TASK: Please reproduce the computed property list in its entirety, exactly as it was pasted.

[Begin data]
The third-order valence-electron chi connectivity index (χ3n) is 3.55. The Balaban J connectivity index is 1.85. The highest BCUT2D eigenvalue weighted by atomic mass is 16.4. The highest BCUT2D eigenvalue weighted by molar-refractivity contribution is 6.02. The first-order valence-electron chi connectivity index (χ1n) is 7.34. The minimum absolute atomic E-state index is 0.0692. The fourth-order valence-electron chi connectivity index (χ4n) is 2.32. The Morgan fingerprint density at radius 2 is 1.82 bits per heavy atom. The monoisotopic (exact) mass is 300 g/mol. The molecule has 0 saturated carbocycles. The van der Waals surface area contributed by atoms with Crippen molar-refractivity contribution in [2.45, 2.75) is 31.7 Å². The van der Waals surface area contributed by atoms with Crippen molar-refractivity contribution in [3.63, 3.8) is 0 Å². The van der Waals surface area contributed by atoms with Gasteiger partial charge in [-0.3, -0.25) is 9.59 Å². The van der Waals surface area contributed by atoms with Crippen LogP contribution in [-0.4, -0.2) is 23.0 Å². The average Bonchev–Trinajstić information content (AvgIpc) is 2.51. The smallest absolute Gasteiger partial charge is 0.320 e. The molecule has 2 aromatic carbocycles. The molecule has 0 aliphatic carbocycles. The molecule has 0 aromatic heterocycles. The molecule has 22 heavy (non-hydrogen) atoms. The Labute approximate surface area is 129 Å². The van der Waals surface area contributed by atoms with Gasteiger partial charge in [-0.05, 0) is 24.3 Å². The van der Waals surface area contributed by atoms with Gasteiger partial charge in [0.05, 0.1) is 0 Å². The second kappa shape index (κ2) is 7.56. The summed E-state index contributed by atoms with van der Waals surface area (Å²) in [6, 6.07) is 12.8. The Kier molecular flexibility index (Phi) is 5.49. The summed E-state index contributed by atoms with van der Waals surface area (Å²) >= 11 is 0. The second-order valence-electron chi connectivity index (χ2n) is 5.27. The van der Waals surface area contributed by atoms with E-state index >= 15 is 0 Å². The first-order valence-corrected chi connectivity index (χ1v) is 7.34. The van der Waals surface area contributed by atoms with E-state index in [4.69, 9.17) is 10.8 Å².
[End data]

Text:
The third-order valence-electron chi connectivity index (χ3n) is 3.55. The Balaban J connectivity index is 1.85. The highest BCUT2D eigenvalue weighted by atomic mass is 16.4. The highest BCUT2D eigenvalue weighted by molar-refractivity contribution is 6.02. The first-order valence-electron chi connectivity index (χ1n) is 7.34. The minimum absolute atomic E-state index is 0.0692. The fourth-order valence-electron chi connectivity index (χ4n) is 2.32. The Morgan fingerprint density at radius 2 is 1.82 bits per heavy atom. The monoisotopic (exact) mass is 300 g/mol. The molecule has 0 saturated carbocycles. The van der Waals surface area contributed by atoms with Crippen molar-refractivity contribution in [2.45, 2.75) is 31.7 Å². The van der Waals surface area contributed by atoms with Crippen molar-refractivity contribution in [3.63, 3.8) is 0 Å². The van der Waals surface area contributed by atoms with Gasteiger partial charge in [-0.3, -0.25) is 9.59 Å². The van der Waals surface area contributed by atoms with Crippen LogP contribution in [-0.4, -0.2) is 23.0 Å². The average Bonchev–Trinajstić information content (AvgIpc) is 2.51. The smallest absolute Gasteiger partial charge is 0.320 e. The molecule has 2 aromatic carbocycles. The molecule has 0 aliphatic carbocycles. The molecule has 0 aromatic heterocycles. The molecule has 22 heavy (non-hydrogen) atoms. The Labute approximate surface area is 129 Å². The van der Waals surface area contributed by atoms with Gasteiger partial charge in [-0.05, 0) is 24.3 Å². The van der Waals surface area contributed by atoms with Gasteiger partial charge in [0.05, 0.1) is 0 Å². The second kappa shape index (κ2) is 7.56. The summed E-state index contributed by atoms with van der Waals surface area (Å²) in [6, 6.07) is 12.8. The Kier molecular flexibility index (Phi) is 5.49. The summed E-state index contributed by atoms with van der Waals surface area (Å²) >= 11 is 0. The second-order valence-electron chi connectivity index (χ2n) is 5.27. The van der Waals surface area contributed by atoms with E-state index >= 15 is 0 Å². The first-order valence-corrected chi connectivity index (χ1v) is 7.34. The van der Waals surface area contributed by atoms with E-state index in [4.69, 9.17) is 10.8 Å².